Which location was the most complicated to create?
Each location had its own unique challenges. The practical set was relatively small and it could be re-dressed. It had a forest area for where we first meet the dinosaurs, a small basecamp area, and there was an area for the peak used in the big end battle.
The final battle involved many FX elements. Can you tell us more about that, and especially the fire?
One interesting thing about the flamethrowers, is that they were actually real! SFX built them so they could be hooked up via hoses to fuel tanks, and then operated. For obvious safety reasons, we never actually captured any of the flamethrowers on film and all fire is CG simulated. We are fortunate to have really talented VFX artists at ILM and we set about doing our own fire simulations. Our FX lead, Raul Essig, led the charge and created a sim that then could be adjusted per shot to taste.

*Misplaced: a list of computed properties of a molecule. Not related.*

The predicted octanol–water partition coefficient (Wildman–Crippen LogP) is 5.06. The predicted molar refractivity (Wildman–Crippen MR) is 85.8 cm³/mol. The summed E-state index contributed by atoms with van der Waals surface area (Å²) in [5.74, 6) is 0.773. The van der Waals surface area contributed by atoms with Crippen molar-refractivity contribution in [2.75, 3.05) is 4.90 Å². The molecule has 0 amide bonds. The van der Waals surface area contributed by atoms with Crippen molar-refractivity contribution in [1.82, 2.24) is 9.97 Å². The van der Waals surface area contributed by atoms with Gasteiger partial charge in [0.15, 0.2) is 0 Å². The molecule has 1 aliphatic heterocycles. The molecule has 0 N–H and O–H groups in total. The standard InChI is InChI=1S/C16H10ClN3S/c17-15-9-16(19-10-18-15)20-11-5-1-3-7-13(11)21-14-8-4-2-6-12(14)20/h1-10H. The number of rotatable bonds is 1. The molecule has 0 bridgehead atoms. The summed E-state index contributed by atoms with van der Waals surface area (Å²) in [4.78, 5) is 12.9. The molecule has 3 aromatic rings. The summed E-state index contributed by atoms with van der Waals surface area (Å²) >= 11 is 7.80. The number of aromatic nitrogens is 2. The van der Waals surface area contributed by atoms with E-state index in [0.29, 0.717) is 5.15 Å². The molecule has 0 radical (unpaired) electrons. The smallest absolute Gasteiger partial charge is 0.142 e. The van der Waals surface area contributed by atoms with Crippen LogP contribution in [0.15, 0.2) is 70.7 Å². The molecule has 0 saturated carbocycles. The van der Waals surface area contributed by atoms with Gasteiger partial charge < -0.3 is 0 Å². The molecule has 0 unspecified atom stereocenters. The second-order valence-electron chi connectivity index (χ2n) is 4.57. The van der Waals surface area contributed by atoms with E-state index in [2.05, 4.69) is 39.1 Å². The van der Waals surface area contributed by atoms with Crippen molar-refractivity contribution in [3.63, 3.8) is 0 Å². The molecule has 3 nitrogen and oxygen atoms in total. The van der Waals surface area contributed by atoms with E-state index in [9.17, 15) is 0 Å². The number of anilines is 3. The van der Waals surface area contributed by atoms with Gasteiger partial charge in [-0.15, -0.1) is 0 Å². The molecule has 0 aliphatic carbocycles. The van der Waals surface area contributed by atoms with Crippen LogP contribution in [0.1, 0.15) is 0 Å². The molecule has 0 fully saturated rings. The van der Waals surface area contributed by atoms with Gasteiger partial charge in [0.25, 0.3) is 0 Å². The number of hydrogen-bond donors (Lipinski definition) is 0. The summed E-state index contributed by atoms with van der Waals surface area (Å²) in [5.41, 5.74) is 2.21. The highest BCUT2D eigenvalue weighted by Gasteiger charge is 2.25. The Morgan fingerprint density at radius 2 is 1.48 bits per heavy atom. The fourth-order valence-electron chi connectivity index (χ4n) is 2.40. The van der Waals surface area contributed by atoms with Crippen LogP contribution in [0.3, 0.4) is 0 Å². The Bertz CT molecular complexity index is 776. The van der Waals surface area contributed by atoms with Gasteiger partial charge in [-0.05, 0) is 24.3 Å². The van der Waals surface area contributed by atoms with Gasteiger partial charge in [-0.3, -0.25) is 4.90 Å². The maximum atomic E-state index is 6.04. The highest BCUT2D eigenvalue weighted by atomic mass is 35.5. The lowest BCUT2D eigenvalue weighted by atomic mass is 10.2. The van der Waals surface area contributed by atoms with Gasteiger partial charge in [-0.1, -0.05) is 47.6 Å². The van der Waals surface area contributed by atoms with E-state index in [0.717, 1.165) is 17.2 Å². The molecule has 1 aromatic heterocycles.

Which sequence or shot was the most challenging?
The end battle was the most complex in terms of scale. We had cliff beasts, our big mountain environment, flamethrowers, and explosions.
What is your best memory on this show?
The show was a lot of fun for us, but my best memories were the dailies with our crew. It’s rare for a film like this to come along that has lots of challenging work but at the same time doesn’t take itself too seriously. We laughed a lot and had so much fun with it.
How long did you work on the show?
Just about 10 months.
What’s the VFX shots count?
In the end, ILM handled just under 200 shots.
What is your next project?
After The Bubble, I wrapped on The Batman, and I have another exciting project on the way (that we can’t talk about just yet)!
A big thanks for your time.
// The Bubble – Trailer
WANT TO KNOW MORE?
ILM: Dedicated page about The Bubble on ILM website.
Netflix: You can now watch The Bubble on Netflix now.
© Vincent Frei – The Art of VFX – 2022